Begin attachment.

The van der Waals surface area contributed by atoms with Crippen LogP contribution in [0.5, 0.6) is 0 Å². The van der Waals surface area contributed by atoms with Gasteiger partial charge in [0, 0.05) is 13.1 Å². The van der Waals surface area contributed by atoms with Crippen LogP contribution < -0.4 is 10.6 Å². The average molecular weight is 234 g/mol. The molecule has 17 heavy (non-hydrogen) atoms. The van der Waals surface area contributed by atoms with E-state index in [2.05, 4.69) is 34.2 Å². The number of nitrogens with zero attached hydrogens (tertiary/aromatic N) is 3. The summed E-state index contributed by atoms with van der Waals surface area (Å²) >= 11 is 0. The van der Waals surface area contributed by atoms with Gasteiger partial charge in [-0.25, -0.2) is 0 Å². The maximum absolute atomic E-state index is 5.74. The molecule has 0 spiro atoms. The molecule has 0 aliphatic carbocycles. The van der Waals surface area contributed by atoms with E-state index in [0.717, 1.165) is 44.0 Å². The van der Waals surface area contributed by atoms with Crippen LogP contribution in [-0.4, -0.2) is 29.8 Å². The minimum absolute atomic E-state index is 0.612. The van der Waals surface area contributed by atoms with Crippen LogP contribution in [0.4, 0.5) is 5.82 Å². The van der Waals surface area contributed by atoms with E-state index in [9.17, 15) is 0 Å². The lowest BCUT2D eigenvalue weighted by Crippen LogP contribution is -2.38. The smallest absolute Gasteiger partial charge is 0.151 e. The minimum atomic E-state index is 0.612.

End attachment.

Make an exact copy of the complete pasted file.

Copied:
The van der Waals surface area contributed by atoms with Crippen LogP contribution in [0.5, 0.6) is 0 Å². The van der Waals surface area contributed by atoms with Gasteiger partial charge in [0, 0.05) is 13.1 Å². The van der Waals surface area contributed by atoms with Crippen LogP contribution < -0.4 is 10.6 Å². The average molecular weight is 234 g/mol. The molecule has 17 heavy (non-hydrogen) atoms. The van der Waals surface area contributed by atoms with E-state index in [2.05, 4.69) is 34.2 Å². The number of nitrogens with zero attached hydrogens (tertiary/aromatic N) is 3. The summed E-state index contributed by atoms with van der Waals surface area (Å²) >= 11 is 0. The van der Waals surface area contributed by atoms with Gasteiger partial charge in [-0.25, -0.2) is 0 Å². The maximum absolute atomic E-state index is 5.74. The molecule has 0 spiro atoms. The molecule has 0 aliphatic carbocycles. The van der Waals surface area contributed by atoms with E-state index in [0.717, 1.165) is 44.0 Å². The van der Waals surface area contributed by atoms with Crippen LogP contribution in [-0.4, -0.2) is 29.8 Å². The minimum absolute atomic E-state index is 0.612. The van der Waals surface area contributed by atoms with Crippen LogP contribution in [0.4, 0.5) is 5.82 Å². The van der Waals surface area contributed by atoms with E-state index in [9.17, 15) is 0 Å². The lowest BCUT2D eigenvalue weighted by Crippen LogP contribution is -2.38. The smallest absolute Gasteiger partial charge is 0.151 e. The minimum atomic E-state index is 0.612.